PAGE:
Homework is designed to let you practice the week's material. We encourage you to work on the homework problems in small groups, but each student is required to turn in a solution that they have written themselves. Homework is submitted online through PrairieLearn and graded on correctness.
For each day that a homework submission is late, 1/3 of your points will be deducted. The lateness penalty rounds up to the nearest day - that is, an assignment that is 1 day and 5 seconds late will receive a 2/3 late penalty. We will automatically drop your lowest homework score.
Projects are designed to give you heavy-duty experience with the application of course content. Projects are graded on correctness. You may optionally work with one partner for each project. If you want to change your partner mid assignment, contact the course staff directly. If you complete a project with a partner, make sure to add your partner on your final Gradescope submission.
For each day that a project submission is late, 1/3 of your points will be deducted. The lateness penalty rounds up to the nearest hour - that is, an assignment that is 1 day and 5 seconds late will receive a 2/3 late penalty.
You have 10 project slip days, which can reduce your late penalty for a project by 1 day each. Assignments are capped individually at 4 slip days each, with parts A and B of each project counting separately. We will automatically apply slip days to your active project submissions to maximize your total score. Slip days are consumed independently for each partner, but extensions will apply to both.
Projects are difficult, so don't worry if you don't get 100% on projects! You should ensure you have "activated" the submission you want to use as your final grade. You may change your "active" submission up until the late due date. We will not change your project submission after the late due date passes. We do not want you to use the autograder as an oracle, since much of programming is actually testing your code.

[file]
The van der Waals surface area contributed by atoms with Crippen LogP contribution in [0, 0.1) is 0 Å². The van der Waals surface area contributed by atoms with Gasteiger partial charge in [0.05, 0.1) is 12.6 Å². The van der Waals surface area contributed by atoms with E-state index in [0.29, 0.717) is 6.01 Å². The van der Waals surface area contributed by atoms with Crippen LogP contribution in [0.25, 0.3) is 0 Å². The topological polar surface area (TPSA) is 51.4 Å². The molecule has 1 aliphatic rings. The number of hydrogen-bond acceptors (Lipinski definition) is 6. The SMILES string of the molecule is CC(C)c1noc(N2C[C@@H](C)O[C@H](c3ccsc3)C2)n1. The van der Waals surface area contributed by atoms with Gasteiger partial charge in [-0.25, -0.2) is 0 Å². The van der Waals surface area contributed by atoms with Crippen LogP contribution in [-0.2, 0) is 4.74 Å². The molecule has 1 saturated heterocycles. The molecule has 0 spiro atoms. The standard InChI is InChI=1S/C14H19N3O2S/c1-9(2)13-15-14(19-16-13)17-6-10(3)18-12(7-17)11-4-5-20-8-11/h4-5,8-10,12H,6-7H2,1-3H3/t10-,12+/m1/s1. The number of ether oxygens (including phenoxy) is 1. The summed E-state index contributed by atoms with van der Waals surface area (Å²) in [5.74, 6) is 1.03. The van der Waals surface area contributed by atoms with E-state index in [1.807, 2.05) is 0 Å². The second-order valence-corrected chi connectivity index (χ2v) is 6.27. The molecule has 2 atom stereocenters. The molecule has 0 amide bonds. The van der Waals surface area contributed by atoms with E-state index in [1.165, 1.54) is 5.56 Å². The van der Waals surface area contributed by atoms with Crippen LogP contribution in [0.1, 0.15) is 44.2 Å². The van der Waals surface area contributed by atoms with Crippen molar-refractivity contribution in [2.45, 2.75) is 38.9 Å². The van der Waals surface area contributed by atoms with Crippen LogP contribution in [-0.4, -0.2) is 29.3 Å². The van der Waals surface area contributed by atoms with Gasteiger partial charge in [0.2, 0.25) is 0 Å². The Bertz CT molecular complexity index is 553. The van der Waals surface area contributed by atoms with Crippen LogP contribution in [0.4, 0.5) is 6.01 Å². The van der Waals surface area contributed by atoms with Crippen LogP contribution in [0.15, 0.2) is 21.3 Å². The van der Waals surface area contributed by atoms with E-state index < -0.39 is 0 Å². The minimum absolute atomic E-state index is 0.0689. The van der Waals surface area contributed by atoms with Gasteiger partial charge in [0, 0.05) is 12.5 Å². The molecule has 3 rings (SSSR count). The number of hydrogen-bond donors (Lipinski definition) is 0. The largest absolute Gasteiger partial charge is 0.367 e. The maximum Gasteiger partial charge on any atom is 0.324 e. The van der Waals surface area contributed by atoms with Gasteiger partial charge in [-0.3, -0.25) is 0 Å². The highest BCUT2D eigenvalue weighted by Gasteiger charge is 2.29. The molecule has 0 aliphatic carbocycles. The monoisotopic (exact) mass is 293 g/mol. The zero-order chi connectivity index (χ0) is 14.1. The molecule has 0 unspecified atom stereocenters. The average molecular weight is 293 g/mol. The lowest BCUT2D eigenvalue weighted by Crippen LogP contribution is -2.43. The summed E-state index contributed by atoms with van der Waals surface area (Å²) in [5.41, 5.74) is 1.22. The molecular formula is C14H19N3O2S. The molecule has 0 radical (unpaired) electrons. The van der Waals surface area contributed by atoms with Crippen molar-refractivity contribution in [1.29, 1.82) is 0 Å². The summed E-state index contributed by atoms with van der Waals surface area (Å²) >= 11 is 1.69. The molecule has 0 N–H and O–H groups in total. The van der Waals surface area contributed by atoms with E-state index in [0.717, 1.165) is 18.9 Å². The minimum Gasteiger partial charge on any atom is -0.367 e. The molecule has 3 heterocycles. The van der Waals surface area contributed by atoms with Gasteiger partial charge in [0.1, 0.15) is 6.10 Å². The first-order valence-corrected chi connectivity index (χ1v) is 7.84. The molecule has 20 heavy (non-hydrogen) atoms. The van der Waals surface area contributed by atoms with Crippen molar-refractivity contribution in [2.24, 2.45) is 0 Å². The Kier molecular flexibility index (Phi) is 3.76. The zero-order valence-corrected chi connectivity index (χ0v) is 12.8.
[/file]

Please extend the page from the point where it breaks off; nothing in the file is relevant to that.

We believe that most students can distinguish between helping other students understand course material and cheating. Explaining a subtle point from lecture or discussing course topics is an interaction that we encourage, but you must write your solutions strictly by yourself. You must not ask for homework/project solutions on Stack Overflow or other online sites; although you may ask for help with conceptual questions. You must not receive help on assignments from students who have taken the course in previous years, and you must not review homework or project solutions from previous years.
You must ensure that your solutions will not be visible to other students. If you use GitHub or another code hosting platform to store your solutions electronically, you must ensure your account is configured so your solutions are not publicly visible. Many platforms offer free private repositories that allow you to keep your solutions private.
Warning: Please take a moment to review the Department Policy on Academic Misconduct. In particular, you should be aware that copying or sharing solutions, in whole or in part, from other students in the class or any other source without acknowledgement constitutes cheating.
As both current and former students, we understand that desperate times can lead to desperate measures. If you feel like you cannot succeed on your own in the course, let us know! We are here to support you.
For assignments that allow partners, you may collaborate however you like with your partner, as long as you follow the policies above. For example, sharing code with your partner is fine, but sharing code with other groups is not.
We will be running advanced plagiarism detection programs. The tools and methods for detecting cheating have been developed over the course of many years, and attempting to obfuscate your code to avoid detection:
- won't work
- will be penalized
Plagiarism on any assignment will be reported to the Center for Student Conduct. The CSC treats most first-time offenses as a Non-Reportable Warning. Additionally we will assign a grade penalty. The minimum penalty for cheating on an assignment is negative points, so if an assignment is worth 10 points you will receive -10 points. This means even if there is just a 50% chance that you are caught it is better to not do the work than attempt to cheat. A second instance of plagiarism on an assignment will result in an F in the course.